Every year, EAA AirVenture brings people together to share their common love of flight. Many fly their own airplanes to Oshkosh and spend the week camping beneath the wing.
It’s a tradition that started with the very first fly- in in Milwaukee in 1953, when fewer than 25 airplanes and 200 people gathered.
To today, when visitors from more than 70 nations come to Oshkosh each summer for the event.
The daily air show features the world’s finest air show performers and popular favorites such as the Warbirds spectacular.
Along with the airplanes of all types, Oshkosh becomes home for anything that has wings.
The home of EAA’s overall education efforts is the EAA AirVenture Museum in Oshkosh. This facility, opened in 1983, tells the dynamic story of powered flight from its beginnings.
EAA tells the story of how aviation has changed the world we live in over the past century. Events at the EAA AirVenture Museum helps tell that story.
The facility is more than 150,000 square feet with numerous galleries such as this Air Racing Gallery.
Visitors can also be part of the Good Old Days of flight at the museum’s Pioneer Airport, where flights in vintage aircraft are available.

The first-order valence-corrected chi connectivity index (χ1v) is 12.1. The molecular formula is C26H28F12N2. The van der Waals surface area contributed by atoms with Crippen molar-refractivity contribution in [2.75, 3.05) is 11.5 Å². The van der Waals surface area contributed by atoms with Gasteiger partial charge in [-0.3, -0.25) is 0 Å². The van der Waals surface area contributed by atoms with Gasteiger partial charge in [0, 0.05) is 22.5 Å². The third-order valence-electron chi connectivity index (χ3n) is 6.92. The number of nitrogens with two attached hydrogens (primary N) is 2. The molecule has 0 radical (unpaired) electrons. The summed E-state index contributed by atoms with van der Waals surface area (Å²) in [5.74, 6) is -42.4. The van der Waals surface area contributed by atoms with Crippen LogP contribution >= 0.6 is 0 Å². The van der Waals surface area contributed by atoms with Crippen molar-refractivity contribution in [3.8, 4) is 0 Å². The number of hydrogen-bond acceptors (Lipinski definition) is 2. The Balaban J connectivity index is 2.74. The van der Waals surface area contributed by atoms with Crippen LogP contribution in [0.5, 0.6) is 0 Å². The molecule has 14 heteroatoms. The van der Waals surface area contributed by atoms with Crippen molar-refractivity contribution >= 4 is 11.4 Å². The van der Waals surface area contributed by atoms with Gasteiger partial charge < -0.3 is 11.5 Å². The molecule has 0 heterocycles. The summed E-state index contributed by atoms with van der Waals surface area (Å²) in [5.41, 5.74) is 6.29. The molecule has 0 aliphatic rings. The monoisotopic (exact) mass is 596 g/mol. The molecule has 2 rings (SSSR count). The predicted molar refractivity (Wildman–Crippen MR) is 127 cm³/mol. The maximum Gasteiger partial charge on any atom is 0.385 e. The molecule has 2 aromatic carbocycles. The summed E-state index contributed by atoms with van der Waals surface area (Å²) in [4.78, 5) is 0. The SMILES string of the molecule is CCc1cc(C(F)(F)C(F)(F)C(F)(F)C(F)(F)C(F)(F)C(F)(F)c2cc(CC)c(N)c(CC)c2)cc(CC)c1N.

Part of the museum’s collection reaches out to the nation each year as well, such as in the EAA B-17 tours that have criss-crossed the country since 1994, offering tours and flights in this historic World War II bomber.
EAA also tells the story of flight through its five monthly magazines, including Sport Aviation, which goes to all EAA members each month. Through its EAA Television department, the association also regularly develops aviation TV programming for such outlets as Discovery, ESPN and the Speed Channel.
The education outreach is designed for both adults and young people. For adults, EAA’s SportAir Workshops teaches the skills and background necessary for people to build or restore their own airplanes.
Young people’s activities include a variety of camps and seminars, from the weeklong Air Academy residence camps at Oshkosh each summer to weekend sessions in Oshkosh and at an increasing number of sites throughout the country.
In addition, EAA is designing programs that help teachers use aviation principles to motivate kids to learn math and science through the fun examples taught in aviation.
EAA’s biggest youth education program is called Young Eagles, which introduces young people to aviation through a free demonstration flight. Since July 1992, more than 1Million kids have been flown by 35-thousand volunteer pilots on six different continents.
Through Young Eagles, kids not only learn more about how an airplane works and how pilots prepare to fly safely before every takeoff, but they discover a unique perspective on their communities and their own possibilities.
EAA is a unique organization. It has taken the desire and enthusiasm for flight, the high standards aviation demands and the rewards of aviation to develop an association that brings people together, regardless of their background.
EAA welcomes anyone who enjoys that fascination with flight and dreams of that freedom that only flying can bring.